The show focused on a lot of the technological advancements that were happening at the time and helped to fuel a passion for science fiction in the younger generation during the 1960s.
Fantastic Max is a lesser-known show that follows a young boy called Maxwell, who goes on space adventures with his two toys. One is called FX, an alien toy with a pull-string, who comes from the planet Twinkle-Twinkle, and A.B. Sitter, an android that has been brought to life by FX, and bears striking and often suspicious resemblance to Star Wars character C-3PO.
The show had both UK and US involvement and one of the most notable things about it was the involvement of animation superstar Nancy Cartwright who would go on to voice Bart Simpson.
The Telebugs was on television in the UK for a brief stint in the 1980s, but in that time over 80 episodes were broadcast. The show’s cast included the voice of Ron Moody, famous for playing Fagin in Oliver!
The Telebugs are worthy of their place on the list for the memorable, and not at all forced acronym names of the robots: C.H.I.P. (Coordinated Hexadecimal Information Processor), S.A.M.A.N.T.H.A. (Solar Activated Micro Automated Non-inTerference Hearing Apparatus) and B.U.G. (Binary Unmanned Gamma camera).
Those aren’t even the strangest character names, as the robots were inventions of the cruelly-nicknamed “Pwofessor Bwainstwain” whose actual name is Professor Brainstrain, but a speech impediment leads to him being teased.
The Telebugs may not be as memorable as some other kids television set in space, but it certainly is right up there in the bizarre stakes.
Thunderbirds may have originally only aired for two series, but it has gone on to become one of the most famous British Kids’ TV shows of all time.
The brainchild of Gerry Anderson, the show had much longer episodes than many of the others on this list, and pioneered “Supermarionation” puppetry. The show was a sensation and the Blue Peter episode showing how to make a replica of their home at Stacy Island is remembered to this day.
Thunderbirds has seen many reboots and sequels, and creator Gerry Anderson’s company has gone on to create many more shows in this same Supermarionation style. In fact, Thunderbirds came after Anderson’s other shows made this way, including Stingray and Supercar.
The “International Rescue” protagonists are an organisation that are tasked with life-saving missions around earth and beyond. The main characters are Jeff Tracy and his adult sons (hence Tracy Island being their home). They pilot the Thunderbird Machines which also became popular toys in the UK.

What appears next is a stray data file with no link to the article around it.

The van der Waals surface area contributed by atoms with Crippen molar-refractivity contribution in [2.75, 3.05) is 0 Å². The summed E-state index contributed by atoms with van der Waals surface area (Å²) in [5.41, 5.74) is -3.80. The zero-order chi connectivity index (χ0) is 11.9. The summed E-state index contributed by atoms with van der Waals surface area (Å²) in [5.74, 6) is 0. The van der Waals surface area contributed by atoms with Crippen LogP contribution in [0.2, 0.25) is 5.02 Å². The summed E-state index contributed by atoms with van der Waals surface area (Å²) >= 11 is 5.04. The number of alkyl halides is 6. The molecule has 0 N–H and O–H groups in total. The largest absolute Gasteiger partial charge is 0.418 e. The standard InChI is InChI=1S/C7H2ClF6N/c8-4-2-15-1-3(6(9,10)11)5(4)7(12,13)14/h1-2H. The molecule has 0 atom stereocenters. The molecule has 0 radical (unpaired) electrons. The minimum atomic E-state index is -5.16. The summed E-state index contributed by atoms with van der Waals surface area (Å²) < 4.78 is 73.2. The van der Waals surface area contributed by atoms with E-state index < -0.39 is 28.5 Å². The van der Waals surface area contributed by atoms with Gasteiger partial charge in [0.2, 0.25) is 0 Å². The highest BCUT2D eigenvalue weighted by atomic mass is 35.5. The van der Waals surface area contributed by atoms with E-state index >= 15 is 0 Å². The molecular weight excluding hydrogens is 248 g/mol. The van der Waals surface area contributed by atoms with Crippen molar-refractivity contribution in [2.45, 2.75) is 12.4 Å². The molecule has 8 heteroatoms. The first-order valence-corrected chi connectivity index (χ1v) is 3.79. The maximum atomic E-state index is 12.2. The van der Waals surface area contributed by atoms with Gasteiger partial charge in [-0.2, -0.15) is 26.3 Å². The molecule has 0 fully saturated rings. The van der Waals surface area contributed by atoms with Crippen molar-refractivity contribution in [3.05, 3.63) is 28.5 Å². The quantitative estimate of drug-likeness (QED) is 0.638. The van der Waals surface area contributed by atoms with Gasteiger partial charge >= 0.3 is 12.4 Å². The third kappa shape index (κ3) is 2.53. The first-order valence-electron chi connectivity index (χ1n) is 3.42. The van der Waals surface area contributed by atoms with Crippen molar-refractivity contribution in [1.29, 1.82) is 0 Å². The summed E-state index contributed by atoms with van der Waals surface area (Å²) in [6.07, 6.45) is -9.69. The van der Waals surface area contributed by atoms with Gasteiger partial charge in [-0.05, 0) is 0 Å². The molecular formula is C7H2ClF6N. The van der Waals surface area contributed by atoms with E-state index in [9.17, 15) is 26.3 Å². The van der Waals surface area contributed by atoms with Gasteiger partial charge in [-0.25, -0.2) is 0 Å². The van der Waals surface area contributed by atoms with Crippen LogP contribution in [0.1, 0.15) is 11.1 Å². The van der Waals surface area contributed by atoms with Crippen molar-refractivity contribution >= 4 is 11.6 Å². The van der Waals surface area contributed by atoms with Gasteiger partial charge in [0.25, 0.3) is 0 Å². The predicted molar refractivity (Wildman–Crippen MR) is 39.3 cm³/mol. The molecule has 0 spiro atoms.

Anderson’s legacy to British television is massive, and Thunderbirds may be the height of his success.
Captain Scarlet and the Mysterons
Another Gerry Anderson show, that feels intertwined with Thunderbirds, is Captain Scarlet and the Mysterons Using the same animation techniques, the show is another smash hit, first broadcast on ITV.
Set (at the time) 100 years in the future the adventures of the captain follow a war between earth and a race of Martians called the Mysterons. After a misunderstanding, humans happen to attack their home city (big mistake) and the Mysterons go searching for vengeance.
Captain Scarlet is a Spectrum agent with some Bond vibes, and early in the series acquires a very handy self-healing power “retrometabolism” to allow himself to become a crash test dummy in the fight with the Mysterons.
Continuing the Gerry and Sylvia Anderson monopoly, you’re probably seeing a pattern in their work by now. Fireball wasn’t as well known as some of the other Anderson shows, but it is worthy of mention.
Set in the year 2062, the series is set on board spaceship Fireball XL5 and follows the “World Space Patrol” and its crew on a variety of adventures. A lot of people remember the catchphrase of robotic co-pilot Robert, “ON OUR WAY ‘OME!“
Summary on British kids’ TV shows
Going down the rabbit hole of British kids’ TV shows, especially those set in space, will either take you on a huge nostalgia trip, or leave you asking questions about the absurdity of some of the productions.
Many of these shows played a huge part in the advancement of animation, and though the 1960s obsession with space shows has died down somewhat, there are still some incredibly influential UK shows being made today.